In my last post about finding your writing focus, I mentioned creating a space reserved exclusively for you and your writing goals. Everyone who wants their own writing space will create something as unique as they are, but if you’re not sure where to start here are a few things to consider.
On the most basic level you know if you’re more comfortable indoors than out, alone than in a crowded coffee shop, or with a cozy nook desk than a vast workspace. Find a space where you feel at ease and the battle is halfway over.
(Jane Austen’s Writing Space)
Once you’ve found your comfortable space, claim it as a writing only place. Nail a “No Distractions Allowed” sign on the door and clear it of clutter. Your life outside of writing can be a major hindrance to your focus, so it’s best to keep the reminders of your daily life, such as cell phones and bills, out of your space.
So now you have a comfortable, relatively empty space to focus on your writing goals. Here comes the fun part. Pour any inspiration you can into the place. If you’re like me and you draw inspiration from pictures and other art, line the walls with what reminds you of your story and where you want it to go. If you prefer audio, set up a speaker and create playlists to get into the mind of the character you’re writing. Or you can print off some quotes that inspire dialogue or scenes of your story. Basically, fill the space with whatever floats your writing boat.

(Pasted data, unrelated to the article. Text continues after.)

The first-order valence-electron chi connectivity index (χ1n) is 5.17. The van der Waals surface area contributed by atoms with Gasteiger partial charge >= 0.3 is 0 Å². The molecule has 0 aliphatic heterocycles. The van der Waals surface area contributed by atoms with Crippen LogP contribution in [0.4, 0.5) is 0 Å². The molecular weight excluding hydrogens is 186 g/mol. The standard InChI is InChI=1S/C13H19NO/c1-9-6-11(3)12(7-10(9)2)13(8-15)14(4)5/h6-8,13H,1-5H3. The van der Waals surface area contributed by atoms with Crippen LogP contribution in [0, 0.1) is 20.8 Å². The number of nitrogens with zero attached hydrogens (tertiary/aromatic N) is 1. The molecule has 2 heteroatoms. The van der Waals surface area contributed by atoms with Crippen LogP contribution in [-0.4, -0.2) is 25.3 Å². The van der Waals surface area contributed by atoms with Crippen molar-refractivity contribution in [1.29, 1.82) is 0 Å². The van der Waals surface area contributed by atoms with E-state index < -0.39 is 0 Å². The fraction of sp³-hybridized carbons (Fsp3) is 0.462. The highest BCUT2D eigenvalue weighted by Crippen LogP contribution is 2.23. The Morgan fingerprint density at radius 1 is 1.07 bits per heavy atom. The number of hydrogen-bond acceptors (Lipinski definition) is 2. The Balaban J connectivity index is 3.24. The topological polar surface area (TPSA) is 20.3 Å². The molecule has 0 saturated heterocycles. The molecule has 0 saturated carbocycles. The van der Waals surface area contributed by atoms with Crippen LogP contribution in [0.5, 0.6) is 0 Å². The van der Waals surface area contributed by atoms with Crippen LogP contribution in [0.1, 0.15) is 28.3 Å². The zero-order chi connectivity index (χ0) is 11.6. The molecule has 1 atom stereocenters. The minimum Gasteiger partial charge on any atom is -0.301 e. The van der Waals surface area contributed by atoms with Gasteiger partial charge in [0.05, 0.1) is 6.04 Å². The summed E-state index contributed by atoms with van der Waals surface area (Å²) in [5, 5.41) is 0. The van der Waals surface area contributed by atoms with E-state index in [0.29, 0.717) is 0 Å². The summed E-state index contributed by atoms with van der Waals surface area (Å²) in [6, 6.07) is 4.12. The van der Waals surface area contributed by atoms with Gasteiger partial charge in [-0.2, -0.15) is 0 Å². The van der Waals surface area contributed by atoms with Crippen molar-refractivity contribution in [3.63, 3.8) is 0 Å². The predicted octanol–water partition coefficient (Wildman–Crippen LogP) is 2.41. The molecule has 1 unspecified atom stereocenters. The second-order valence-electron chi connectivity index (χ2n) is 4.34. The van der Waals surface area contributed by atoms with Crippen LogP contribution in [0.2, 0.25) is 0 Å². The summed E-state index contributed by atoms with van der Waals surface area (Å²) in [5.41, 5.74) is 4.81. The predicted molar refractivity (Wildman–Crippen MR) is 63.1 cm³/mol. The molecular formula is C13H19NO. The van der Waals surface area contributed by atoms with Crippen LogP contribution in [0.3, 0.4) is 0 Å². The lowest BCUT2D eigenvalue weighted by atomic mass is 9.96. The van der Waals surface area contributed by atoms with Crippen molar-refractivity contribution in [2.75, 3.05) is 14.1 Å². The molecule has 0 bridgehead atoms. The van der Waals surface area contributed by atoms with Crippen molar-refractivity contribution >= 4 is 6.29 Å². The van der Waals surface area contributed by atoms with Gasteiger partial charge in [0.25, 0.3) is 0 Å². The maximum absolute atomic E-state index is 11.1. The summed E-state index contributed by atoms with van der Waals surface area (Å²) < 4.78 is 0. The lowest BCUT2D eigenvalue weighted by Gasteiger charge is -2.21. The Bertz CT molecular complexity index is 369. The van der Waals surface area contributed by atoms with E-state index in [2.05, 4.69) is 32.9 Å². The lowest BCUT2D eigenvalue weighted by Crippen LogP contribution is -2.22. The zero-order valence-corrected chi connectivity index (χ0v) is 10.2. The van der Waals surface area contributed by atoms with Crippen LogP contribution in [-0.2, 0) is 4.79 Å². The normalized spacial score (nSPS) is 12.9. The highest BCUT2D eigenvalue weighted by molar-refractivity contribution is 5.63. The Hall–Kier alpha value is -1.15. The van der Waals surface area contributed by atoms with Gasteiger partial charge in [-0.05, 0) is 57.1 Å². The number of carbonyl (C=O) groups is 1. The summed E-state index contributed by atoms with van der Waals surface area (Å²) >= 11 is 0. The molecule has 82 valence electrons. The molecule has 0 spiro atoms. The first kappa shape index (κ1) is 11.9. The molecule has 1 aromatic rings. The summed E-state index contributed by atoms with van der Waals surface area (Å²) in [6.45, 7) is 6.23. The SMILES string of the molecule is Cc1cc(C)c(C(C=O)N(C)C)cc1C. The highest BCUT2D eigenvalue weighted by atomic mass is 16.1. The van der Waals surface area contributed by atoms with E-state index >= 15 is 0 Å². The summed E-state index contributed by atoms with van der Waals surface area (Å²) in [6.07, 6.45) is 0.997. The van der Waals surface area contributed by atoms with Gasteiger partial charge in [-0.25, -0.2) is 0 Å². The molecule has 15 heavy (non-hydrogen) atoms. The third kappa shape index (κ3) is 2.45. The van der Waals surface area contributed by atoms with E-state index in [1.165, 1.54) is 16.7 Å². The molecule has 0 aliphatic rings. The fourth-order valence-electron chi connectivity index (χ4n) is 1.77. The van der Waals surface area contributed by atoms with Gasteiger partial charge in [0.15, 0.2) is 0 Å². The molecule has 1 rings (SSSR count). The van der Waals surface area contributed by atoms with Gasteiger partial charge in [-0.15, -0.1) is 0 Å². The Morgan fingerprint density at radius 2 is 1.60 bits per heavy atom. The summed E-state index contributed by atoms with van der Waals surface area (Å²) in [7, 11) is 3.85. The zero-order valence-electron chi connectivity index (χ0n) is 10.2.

(Ronald Dahl in his writing space)
The final, and most important thing you can put in your space is you. You’ll never know if the space works unless you are consistently in the space and writing. Remember to be flexible. If that wall of pictures is more of a distraction than an inspiration, modify it or take it down completely. It’s up to you and your tastes, but you can’t find out exactly what works until you try.
Whether you end up at the park, library, coffee shop or home, your writing space will help you enjoy writing more and lead a more productive writing life.